“One of the biggest problems we see with Equinix’s customers is they're usually an IT department or an infrastructure department for a company which has a hundred different divisions. They’re not in the business of metering and chargeback. They rely on a point of sale that people effectively put in once every three years to grab as much infrastructure as they can, as in, you might as well buy as much crap as you can and have it sit there. It's so much harder to go back for more. It's actually a disincentive to buy less.
“That’s why we need to transform the chargeback model. For many enterprises, leveraging the cloud is not really about OPEX or CAPEX. It's often as simple as ‘I need to have a basic understanding of what is being used,’ and be able to charge it back to different departments or projects across the organization.”
- Zachary Smith
Bigger infrastructure isn’t always better.
“That unused data is really sort of like the shirt you've had in the back of your closet for six years. You're probably not going to use it if you haven't worn it. People should be a lot more active about saying, ‘Hey, I can probably delete this.”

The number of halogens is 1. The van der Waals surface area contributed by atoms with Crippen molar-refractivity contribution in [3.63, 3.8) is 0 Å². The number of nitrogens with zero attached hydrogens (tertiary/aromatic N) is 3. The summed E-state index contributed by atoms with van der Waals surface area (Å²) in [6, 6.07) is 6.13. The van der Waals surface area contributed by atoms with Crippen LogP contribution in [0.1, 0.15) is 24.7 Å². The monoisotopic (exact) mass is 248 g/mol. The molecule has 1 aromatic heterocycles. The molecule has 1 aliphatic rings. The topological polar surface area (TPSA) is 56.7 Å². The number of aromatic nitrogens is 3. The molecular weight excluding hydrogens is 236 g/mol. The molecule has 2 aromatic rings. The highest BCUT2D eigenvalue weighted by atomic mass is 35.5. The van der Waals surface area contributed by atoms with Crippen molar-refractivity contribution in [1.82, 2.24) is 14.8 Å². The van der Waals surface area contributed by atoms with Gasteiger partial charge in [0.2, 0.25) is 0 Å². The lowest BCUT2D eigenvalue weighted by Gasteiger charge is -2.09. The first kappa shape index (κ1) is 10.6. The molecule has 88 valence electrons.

“There's also legal implications of keeping data around. That's why most companies have email retention policies these days. If you have the logs that say, ‘Such-and-such customer visited something,’ you may not want to keep that around forever.”
- Jordan Tigani
“It's not just about infrastructure savings. If you are using a managed solution, you’re probably going to get faster development velocity. Developers are also not going to be spending their hard-earned time managing infrastructure. They're busy writing code that makes your product and earns you money.”
- Nitin Pillai